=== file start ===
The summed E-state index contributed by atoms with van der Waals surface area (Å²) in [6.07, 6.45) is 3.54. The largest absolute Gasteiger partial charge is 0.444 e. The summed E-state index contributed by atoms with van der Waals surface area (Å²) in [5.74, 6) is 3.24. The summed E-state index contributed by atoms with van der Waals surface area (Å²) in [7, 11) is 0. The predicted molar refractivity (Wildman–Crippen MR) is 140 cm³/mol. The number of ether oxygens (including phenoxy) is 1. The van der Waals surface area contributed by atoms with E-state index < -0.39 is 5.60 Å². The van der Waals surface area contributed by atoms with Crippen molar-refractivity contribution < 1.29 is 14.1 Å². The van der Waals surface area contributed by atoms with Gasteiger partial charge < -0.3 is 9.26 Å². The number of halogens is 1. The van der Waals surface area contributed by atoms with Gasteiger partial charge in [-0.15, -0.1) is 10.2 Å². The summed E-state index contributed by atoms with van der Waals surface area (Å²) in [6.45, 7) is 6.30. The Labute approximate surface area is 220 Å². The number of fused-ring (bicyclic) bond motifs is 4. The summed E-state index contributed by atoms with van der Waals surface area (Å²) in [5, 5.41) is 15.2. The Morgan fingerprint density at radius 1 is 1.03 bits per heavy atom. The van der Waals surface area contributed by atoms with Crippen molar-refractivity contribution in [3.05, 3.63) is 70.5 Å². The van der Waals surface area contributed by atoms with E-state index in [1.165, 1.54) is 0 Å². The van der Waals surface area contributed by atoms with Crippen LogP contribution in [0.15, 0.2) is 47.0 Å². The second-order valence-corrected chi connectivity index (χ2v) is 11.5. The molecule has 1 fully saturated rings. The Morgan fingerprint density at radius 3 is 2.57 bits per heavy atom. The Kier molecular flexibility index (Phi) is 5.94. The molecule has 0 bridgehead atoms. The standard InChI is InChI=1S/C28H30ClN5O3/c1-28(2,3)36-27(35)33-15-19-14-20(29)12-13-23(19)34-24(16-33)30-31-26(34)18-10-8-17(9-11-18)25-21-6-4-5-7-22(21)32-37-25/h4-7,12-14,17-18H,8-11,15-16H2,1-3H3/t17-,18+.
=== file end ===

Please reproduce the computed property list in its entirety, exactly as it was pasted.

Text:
The summed E-state index contributed by atoms with van der Waals surface area (Å²) in [6.07, 6.45) is 3.54. The largest absolute Gasteiger partial charge is 0.444 e. The summed E-state index contributed by atoms with van der Waals surface area (Å²) in [5.74, 6) is 3.24. The summed E-state index contributed by atoms with van der Waals surface area (Å²) in [7, 11) is 0. The predicted molar refractivity (Wildman–Crippen MR) is 140 cm³/mol. The number of ether oxygens (including phenoxy) is 1. The van der Waals surface area contributed by atoms with E-state index < -0.39 is 5.60 Å². The van der Waals surface area contributed by atoms with Crippen molar-refractivity contribution < 1.29 is 14.1 Å². The van der Waals surface area contributed by atoms with Gasteiger partial charge < -0.3 is 9.26 Å². The number of halogens is 1. The van der Waals surface area contributed by atoms with Gasteiger partial charge in [-0.15, -0.1) is 10.2 Å². The summed E-state index contributed by atoms with van der Waals surface area (Å²) in [6.45, 7) is 6.30. The Labute approximate surface area is 220 Å². The number of fused-ring (bicyclic) bond motifs is 4. The summed E-state index contributed by atoms with van der Waals surface area (Å²) in [5, 5.41) is 15.2. The Morgan fingerprint density at radius 1 is 1.03 bits per heavy atom. The van der Waals surface area contributed by atoms with Crippen molar-refractivity contribution in [3.05, 3.63) is 70.5 Å². The van der Waals surface area contributed by atoms with E-state index in [1.165, 1.54) is 0 Å². The van der Waals surface area contributed by atoms with Crippen LogP contribution in [0.15, 0.2) is 47.0 Å². The second-order valence-corrected chi connectivity index (χ2v) is 11.5. The molecule has 1 fully saturated rings. The Morgan fingerprint density at radius 3 is 2.57 bits per heavy atom. The Kier molecular flexibility index (Phi) is 5.94. The molecule has 0 bridgehead atoms. The standard InChI is InChI=1S/C28H30ClN5O3/c1-28(2,3)36-27(35)33-15-19-14-20(29)12-13-23(19)34-24(16-33)30-31-26(34)18-10-8-17(9-11-18)25-21-6-4-5-7-22(21)32-37-25/h4-7,12-14,17-18H,8-11,15-16H2,1-3H3/t17-,18+.